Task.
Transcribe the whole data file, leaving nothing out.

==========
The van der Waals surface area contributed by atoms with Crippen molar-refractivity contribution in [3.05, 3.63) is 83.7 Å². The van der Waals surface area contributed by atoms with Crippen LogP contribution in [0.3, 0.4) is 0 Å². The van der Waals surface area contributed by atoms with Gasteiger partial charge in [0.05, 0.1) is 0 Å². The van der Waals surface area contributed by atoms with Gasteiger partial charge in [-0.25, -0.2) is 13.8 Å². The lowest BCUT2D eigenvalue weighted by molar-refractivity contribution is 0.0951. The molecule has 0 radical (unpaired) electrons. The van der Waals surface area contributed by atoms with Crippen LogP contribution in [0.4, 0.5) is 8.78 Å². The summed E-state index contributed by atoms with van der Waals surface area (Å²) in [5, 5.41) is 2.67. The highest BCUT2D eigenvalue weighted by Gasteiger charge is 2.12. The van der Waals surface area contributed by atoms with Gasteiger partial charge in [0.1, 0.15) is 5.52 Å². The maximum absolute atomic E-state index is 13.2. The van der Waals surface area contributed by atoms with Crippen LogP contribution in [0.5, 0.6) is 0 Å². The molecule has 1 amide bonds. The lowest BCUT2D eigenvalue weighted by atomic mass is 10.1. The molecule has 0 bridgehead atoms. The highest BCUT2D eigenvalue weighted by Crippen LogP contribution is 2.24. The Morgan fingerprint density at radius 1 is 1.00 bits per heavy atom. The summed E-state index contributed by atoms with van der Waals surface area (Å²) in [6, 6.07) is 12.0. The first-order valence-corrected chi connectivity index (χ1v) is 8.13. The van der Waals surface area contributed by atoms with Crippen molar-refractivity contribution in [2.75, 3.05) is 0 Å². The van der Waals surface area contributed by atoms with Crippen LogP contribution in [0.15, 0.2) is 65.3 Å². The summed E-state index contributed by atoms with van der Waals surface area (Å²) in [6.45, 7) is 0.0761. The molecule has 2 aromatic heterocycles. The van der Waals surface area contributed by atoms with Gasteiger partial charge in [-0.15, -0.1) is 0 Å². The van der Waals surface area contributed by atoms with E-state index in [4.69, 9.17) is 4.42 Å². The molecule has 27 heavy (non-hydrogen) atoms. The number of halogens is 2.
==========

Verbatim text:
The van der Waals surface area contributed by atoms with Crippen molar-refractivity contribution in [3.05, 3.63) is 83.7 Å². The van der Waals surface area contributed by atoms with Crippen LogP contribution in [0.3, 0.4) is 0 Å². The van der Waals surface area contributed by atoms with Gasteiger partial charge in [0.05, 0.1) is 0 Å². The van der Waals surface area contributed by atoms with Gasteiger partial charge in [-0.25, -0.2) is 13.8 Å². The lowest BCUT2D eigenvalue weighted by molar-refractivity contribution is 0.0951. The molecule has 0 radical (unpaired) electrons. The van der Waals surface area contributed by atoms with Crippen LogP contribution in [0.4, 0.5) is 8.78 Å². The summed E-state index contributed by atoms with van der Waals surface area (Å²) in [5, 5.41) is 2.67. The highest BCUT2D eigenvalue weighted by Gasteiger charge is 2.12. The van der Waals surface area contributed by atoms with Gasteiger partial charge in [0.1, 0.15) is 5.52 Å². The maximum absolute atomic E-state index is 13.2. The van der Waals surface area contributed by atoms with Crippen LogP contribution in [0.5, 0.6) is 0 Å². The molecule has 1 amide bonds. The lowest BCUT2D eigenvalue weighted by atomic mass is 10.1. The molecule has 0 bridgehead atoms. The highest BCUT2D eigenvalue weighted by Crippen LogP contribution is 2.24. The Morgan fingerprint density at radius 1 is 1.00 bits per heavy atom. The summed E-state index contributed by atoms with van der Waals surface area (Å²) in [6, 6.07) is 12.0. The first-order valence-corrected chi connectivity index (χ1v) is 8.13. The van der Waals surface area contributed by atoms with Crippen molar-refractivity contribution in [2.75, 3.05) is 0 Å². The van der Waals surface area contributed by atoms with Crippen LogP contribution in [0.15, 0.2) is 65.3 Å². The summed E-state index contributed by atoms with van der Waals surface area (Å²) in [6.45, 7) is 0.0761. The molecule has 2 aromatic heterocycles. The van der Waals surface area contributed by atoms with Gasteiger partial charge in [-0.15, -0.1) is 0 Å². The van der Waals surface area contributed by atoms with E-state index in [4.69, 9.17) is 4.42 Å². The molecule has 27 heavy (non-hydrogen) atoms. The number of halogens is 2.